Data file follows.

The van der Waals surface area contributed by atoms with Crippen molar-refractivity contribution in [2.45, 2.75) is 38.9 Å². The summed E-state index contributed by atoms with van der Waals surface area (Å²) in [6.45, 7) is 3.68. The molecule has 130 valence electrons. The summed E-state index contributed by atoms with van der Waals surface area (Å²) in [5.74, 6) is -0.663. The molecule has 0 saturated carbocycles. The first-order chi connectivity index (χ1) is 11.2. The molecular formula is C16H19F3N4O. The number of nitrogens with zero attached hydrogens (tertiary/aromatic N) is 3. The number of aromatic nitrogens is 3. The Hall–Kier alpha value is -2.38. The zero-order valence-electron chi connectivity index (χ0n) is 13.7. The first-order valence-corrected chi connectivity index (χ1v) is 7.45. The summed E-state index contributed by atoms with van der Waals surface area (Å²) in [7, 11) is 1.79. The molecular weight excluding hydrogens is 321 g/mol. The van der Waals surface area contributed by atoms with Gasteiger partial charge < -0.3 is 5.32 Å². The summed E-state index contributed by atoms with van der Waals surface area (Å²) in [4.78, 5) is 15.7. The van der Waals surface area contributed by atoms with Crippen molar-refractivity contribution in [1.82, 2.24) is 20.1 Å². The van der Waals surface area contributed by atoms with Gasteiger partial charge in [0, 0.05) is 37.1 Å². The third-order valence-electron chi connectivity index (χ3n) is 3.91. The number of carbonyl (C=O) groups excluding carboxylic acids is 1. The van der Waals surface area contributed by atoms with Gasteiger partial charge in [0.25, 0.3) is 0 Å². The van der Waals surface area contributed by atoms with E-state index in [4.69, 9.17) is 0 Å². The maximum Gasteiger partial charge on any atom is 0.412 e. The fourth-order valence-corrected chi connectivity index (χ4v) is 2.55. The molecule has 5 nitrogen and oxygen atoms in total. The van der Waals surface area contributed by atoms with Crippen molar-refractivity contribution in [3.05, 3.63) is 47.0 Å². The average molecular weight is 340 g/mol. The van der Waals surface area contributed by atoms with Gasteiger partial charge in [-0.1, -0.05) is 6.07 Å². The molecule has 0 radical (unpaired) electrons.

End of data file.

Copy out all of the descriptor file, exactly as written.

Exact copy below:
The van der Waals surface area contributed by atoms with Crippen molar-refractivity contribution in [2.45, 2.75) is 38.9 Å². The summed E-state index contributed by atoms with van der Waals surface area (Å²) in [6.45, 7) is 3.68. The molecule has 130 valence electrons. The summed E-state index contributed by atoms with van der Waals surface area (Å²) in [5.74, 6) is -0.663. The molecule has 0 saturated carbocycles. The first-order chi connectivity index (χ1) is 11.2. The molecular formula is C16H19F3N4O. The number of nitrogens with zero attached hydrogens (tertiary/aromatic N) is 3. The number of aromatic nitrogens is 3. The Hall–Kier alpha value is -2.38. The zero-order valence-electron chi connectivity index (χ0n) is 13.7. The first-order valence-corrected chi connectivity index (χ1v) is 7.45. The summed E-state index contributed by atoms with van der Waals surface area (Å²) in [7, 11) is 1.79. The molecular weight excluding hydrogens is 321 g/mol. The van der Waals surface area contributed by atoms with Gasteiger partial charge < -0.3 is 5.32 Å². The summed E-state index contributed by atoms with van der Waals surface area (Å²) in [4.78, 5) is 15.7. The van der Waals surface area contributed by atoms with Crippen molar-refractivity contribution in [1.82, 2.24) is 20.1 Å². The van der Waals surface area contributed by atoms with Gasteiger partial charge in [0, 0.05) is 37.1 Å². The third-order valence-electron chi connectivity index (χ3n) is 3.91. The number of carbonyl (C=O) groups excluding carboxylic acids is 1. The van der Waals surface area contributed by atoms with Gasteiger partial charge in [0.25, 0.3) is 0 Å². The van der Waals surface area contributed by atoms with E-state index in [4.69, 9.17) is 0 Å². The maximum Gasteiger partial charge on any atom is 0.412 e. The fourth-order valence-corrected chi connectivity index (χ4v) is 2.55. The molecule has 5 nitrogen and oxygen atoms in total. The van der Waals surface area contributed by atoms with Crippen molar-refractivity contribution in [3.05, 3.63) is 47.0 Å². The average molecular weight is 340 g/mol. The van der Waals surface area contributed by atoms with Gasteiger partial charge in [-0.1, -0.05) is 6.07 Å². The molecule has 0 radical (unpaired) electrons.